We woke up early (and cold) in our tent on Friday, April 6. It was my 9th soloversary (I like to remember the anniversary of quitting my job and starting my own law firm; it’s also my late maternal grandfather’s birthday), and we had a very difficult-to-book ranger-led canoe trip scheduled for 10am. But first, we ran to the restroom and to check the inside of my parked car, our youngest following behind nervously.
The reason we were interested in the inside of my car at sunrise at a national park campsite in South Carolina is that my youngest won a Betta fish she named “Blueberry” at church several years ago, and it goes with us on trips that don’t involve airports, so we’d wrapped its bowl in scarves and left it in the car, hoping it didn’t freeze to death in the 40-something overnight temps. Oh, and the fish barely had any water, because its bowl got kicked over on the drive down from Jamestown while riding in the back seat floorboard.
We slowly opened the car door, fearing the worst. My bride and my 7-year-old kept concerned expressions fixed on the little plastic bowl sitting behind the gearshift as I unwrapped the makeshift insulation. We looked at Blueberry, who was sitting motionless at the bottom. I raised its tank to my face to get a better look. It wiggled. Blueberry was alive! My 7yo daughter beamed. I started the car and cranked the heat so the fish could warm up and my phone could charge.
We struck camp and reloaded the car, ate Jody-provided eggs and bacon, and headed to the visitor center to get junior ranger workbooks and learn about Atlanta’s closest national park before meeting our guide down by the water. One of the first things we learned after dragging our canoes into the woods to the edge of the river was that we’d just begun snake mating season, so we should expect to see lots and lots of snakes. Snakes in trees above us that might drop into our canoes. Snakes on logs that we’d float by. Snakes swimming through the swamp in the waters we were about to navigate. Lots and lots of snakes (including the venomous cottonmouth spotted earlier that week).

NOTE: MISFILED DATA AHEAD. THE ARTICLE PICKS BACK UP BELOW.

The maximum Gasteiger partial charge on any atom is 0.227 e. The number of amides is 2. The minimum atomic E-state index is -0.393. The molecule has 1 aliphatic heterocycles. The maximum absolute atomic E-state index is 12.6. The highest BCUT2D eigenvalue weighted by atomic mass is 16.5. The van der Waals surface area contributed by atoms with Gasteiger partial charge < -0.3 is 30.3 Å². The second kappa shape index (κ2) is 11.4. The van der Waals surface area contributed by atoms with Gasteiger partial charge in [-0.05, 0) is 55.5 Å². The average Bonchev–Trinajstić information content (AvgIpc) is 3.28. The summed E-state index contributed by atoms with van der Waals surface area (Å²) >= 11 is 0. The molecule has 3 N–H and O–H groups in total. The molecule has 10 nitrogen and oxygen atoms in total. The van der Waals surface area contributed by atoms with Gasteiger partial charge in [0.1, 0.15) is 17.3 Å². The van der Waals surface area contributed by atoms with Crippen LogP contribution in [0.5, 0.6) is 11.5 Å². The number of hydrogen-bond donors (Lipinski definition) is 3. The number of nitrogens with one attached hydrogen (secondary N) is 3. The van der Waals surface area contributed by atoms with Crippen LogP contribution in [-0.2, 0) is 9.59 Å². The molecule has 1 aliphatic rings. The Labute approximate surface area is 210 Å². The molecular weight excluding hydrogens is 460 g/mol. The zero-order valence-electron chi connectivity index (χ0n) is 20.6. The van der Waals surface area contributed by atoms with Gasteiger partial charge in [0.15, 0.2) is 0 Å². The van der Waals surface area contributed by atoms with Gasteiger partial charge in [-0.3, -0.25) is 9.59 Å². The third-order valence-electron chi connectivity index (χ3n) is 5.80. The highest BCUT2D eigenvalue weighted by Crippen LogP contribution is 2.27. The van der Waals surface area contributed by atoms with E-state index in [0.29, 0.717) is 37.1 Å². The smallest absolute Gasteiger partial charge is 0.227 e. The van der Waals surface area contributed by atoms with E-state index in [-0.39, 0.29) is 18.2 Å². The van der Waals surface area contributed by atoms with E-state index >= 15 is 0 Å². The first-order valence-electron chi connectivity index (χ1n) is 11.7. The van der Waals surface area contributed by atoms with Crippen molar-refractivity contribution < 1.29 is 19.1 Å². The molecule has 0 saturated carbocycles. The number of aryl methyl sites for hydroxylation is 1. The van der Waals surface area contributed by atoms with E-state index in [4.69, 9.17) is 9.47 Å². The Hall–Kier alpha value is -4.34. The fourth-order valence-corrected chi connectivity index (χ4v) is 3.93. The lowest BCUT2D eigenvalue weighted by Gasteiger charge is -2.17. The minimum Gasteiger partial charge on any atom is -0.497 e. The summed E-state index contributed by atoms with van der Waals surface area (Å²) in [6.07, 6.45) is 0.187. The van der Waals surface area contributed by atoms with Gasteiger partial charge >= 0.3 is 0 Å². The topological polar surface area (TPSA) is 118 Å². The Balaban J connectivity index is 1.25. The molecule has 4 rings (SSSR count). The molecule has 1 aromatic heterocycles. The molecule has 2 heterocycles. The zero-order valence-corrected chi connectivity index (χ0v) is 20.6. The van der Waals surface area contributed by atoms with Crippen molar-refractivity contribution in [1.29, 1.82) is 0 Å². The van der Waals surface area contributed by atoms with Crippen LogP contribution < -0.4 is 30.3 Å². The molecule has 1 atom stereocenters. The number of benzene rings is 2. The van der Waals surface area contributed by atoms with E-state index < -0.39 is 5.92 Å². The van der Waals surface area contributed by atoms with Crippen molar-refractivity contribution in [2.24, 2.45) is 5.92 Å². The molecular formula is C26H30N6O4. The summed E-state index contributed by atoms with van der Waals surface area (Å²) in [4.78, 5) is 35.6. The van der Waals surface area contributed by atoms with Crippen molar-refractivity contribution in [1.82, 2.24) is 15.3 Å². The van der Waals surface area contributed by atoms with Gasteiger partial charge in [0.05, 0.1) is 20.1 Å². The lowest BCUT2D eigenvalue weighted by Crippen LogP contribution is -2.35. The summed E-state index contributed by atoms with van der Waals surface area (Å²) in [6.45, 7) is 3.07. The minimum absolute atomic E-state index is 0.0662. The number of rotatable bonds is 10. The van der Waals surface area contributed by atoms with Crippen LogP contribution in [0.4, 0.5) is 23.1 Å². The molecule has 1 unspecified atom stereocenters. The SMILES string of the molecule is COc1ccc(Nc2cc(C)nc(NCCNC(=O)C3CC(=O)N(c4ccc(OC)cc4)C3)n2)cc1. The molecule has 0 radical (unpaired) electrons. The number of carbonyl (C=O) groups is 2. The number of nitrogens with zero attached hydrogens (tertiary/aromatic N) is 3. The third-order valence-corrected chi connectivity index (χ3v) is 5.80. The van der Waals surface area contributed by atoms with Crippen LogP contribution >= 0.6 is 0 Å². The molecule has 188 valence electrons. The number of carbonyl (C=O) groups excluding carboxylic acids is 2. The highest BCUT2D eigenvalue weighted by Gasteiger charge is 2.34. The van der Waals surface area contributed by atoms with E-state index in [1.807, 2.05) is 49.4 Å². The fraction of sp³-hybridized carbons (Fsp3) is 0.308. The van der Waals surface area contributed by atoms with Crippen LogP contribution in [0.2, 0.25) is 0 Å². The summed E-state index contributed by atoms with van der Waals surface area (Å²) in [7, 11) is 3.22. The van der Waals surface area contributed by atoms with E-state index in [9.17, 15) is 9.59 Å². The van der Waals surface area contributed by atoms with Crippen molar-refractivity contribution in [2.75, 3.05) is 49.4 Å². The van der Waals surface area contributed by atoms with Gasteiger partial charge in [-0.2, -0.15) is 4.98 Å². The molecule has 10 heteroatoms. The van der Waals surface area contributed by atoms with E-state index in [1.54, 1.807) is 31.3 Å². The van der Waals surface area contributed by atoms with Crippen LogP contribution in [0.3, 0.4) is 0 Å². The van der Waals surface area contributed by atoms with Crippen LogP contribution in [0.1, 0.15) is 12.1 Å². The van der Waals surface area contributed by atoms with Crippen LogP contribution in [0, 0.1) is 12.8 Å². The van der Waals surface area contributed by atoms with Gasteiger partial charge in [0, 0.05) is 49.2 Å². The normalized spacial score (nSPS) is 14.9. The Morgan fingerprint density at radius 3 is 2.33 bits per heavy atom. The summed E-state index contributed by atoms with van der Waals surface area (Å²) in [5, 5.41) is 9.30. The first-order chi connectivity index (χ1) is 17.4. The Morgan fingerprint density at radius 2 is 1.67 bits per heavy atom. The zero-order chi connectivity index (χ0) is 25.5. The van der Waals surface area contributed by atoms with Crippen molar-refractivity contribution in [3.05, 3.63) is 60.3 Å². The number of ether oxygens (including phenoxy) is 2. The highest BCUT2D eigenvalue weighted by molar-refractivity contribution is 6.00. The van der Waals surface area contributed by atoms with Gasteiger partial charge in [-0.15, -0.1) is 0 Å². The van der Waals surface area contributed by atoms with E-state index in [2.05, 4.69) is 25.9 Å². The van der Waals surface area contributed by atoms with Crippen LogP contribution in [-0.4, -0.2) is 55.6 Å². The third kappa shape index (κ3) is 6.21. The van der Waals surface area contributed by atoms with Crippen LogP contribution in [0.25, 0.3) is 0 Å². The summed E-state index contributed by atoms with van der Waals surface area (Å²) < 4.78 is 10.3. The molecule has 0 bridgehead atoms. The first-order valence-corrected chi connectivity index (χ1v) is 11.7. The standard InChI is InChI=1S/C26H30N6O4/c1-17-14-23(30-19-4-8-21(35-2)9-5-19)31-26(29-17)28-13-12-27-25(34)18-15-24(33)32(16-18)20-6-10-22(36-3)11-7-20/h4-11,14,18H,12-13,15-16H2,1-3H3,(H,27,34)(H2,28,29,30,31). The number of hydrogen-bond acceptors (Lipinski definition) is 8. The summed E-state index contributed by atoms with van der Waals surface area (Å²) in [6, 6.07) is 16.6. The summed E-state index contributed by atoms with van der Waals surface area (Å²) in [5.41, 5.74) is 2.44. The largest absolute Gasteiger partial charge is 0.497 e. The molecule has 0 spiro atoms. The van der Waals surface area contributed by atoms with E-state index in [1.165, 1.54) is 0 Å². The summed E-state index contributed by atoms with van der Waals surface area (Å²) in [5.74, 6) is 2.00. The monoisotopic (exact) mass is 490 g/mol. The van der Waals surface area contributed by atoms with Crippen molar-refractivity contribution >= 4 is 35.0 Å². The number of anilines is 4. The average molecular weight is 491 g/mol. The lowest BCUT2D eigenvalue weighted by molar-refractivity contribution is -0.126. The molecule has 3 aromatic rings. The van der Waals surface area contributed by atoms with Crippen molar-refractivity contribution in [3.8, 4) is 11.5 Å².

Our guide was right. We hadn’t paddled long before we saw our first snake, a non-venomous water moccasin lying on a tree branch that would be about 6” above our heads as we approached it to float underneath. Luckily, it stayed put.
We learned about the various vegetation, birds, reptiles, and fish in the national park as we paddled with the slow current. The temperature approached 80, but the huge cypress trees’ canopy kept us cool. It was beautiful, serene, and quiet–a peaceful conclusion to our last day of spring break 2018.
Eventually we came to a large fallen tree blocking our path, so we turned around and headed back, passing all the snakes we’d seen before, including a couple who were actively mating during mating season. Out of respect for their privacy, I did not take a picture of them, but I did snap one of this lazy guy, who was still mateless in mating season.
See him? He’s lying along the top of the lower log in the shadow of the upper log. He’s not small.
Eventually, the tour ended, and we went back to the visitor center for the children to get sworn in as junior rangers at yet another national park (and for me to get another passport cancellation!).
Then, it was time to hit the interstate and head back to civilization in Atlanta. We’d traveled over 1000 miles, saw 6 national park properties in 3 different states, and learned about nature, the Civil War, and our nation’s colonial times before it was an independent country while keeping a small fish alive and maintaining familial affections while in close quarters every day and night.
This was a great week.